It has been three weeks since the doctors told me there is no treatment for my cancer and that video above is a pretty close representation of what my mind, since then, has been doing.
It's all over the place skipping from one feeling, thought, idea or notion to another without finishing the previous one. I can go from considering death as the last great adventure to paralyzing fear in a second or two.
Or from pondering the mystery of cancer cells gone awry in a way that is certain to kill themselves by killing me, their host, to wondering how I should now choose the books I read.
From wondering why I can't yet make myself order my cremation (it's not hard to do, for god's sake) to clicking over to YouTube to watch cute kitty videos while worrying that I'm wasting what time I have.
And so on. Random. Purposeless. Unproductive.
There is no instruction book for end of life especially in a culture, the United States, that hides death and dying from everyday life so that we who are near checkout time are on our own with few, if any, examples to call on.
In fact, for all the hundreds of books and thousands of articles, studies and news stories I've read about ageing, death and dying, there is hardly anything written by or for the dying person. Almost all of it is for, by or about the caregiver.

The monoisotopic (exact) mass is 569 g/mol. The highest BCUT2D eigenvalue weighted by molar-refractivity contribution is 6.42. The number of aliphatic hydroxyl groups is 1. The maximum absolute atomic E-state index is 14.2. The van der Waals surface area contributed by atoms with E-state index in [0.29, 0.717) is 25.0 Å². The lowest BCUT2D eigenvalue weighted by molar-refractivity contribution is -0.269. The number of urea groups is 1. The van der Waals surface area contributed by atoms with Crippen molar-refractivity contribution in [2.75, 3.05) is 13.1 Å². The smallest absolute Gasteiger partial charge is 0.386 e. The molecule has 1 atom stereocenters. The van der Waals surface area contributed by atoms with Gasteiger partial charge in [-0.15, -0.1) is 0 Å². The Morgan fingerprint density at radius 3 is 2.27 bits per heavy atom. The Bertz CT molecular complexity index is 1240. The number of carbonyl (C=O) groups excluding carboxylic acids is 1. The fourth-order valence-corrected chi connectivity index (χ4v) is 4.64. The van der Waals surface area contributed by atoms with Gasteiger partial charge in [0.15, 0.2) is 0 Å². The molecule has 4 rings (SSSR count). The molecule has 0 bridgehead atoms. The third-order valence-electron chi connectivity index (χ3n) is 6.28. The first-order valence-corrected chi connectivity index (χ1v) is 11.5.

Which is not to take a whit away from the kind, dedicated people who take on that burden privately and professionally. They are special in ways I am not nor could be. But their experience is different from the person doing the dying.
What I have discovered is that little cultural attention is paid to this period of time between dire diagnosis and death. It is fairly easy to find out what the final days, hours, moments of life will be like – at least from the outside. There are many sources.
But no one tells us about navigating the period of time - be it weeks, months, a year or so - when you can no longer fool yourself into believing you will live another 20 years and become one of the ancients.
So I'm making it up as I go along. What most keeps me engaged are friends online and in person. They are my comfort and ease who, depending on distance, have stepped up without being asked, keeping in touch by phone, email, inviting me to lunch and dinner and offering open-ended help now and in the future.
Even as someone who always has needed and still needs more time alone than many others, nothing else keeps my mind from ping-ponging hither and yon as much as close contact with people I love.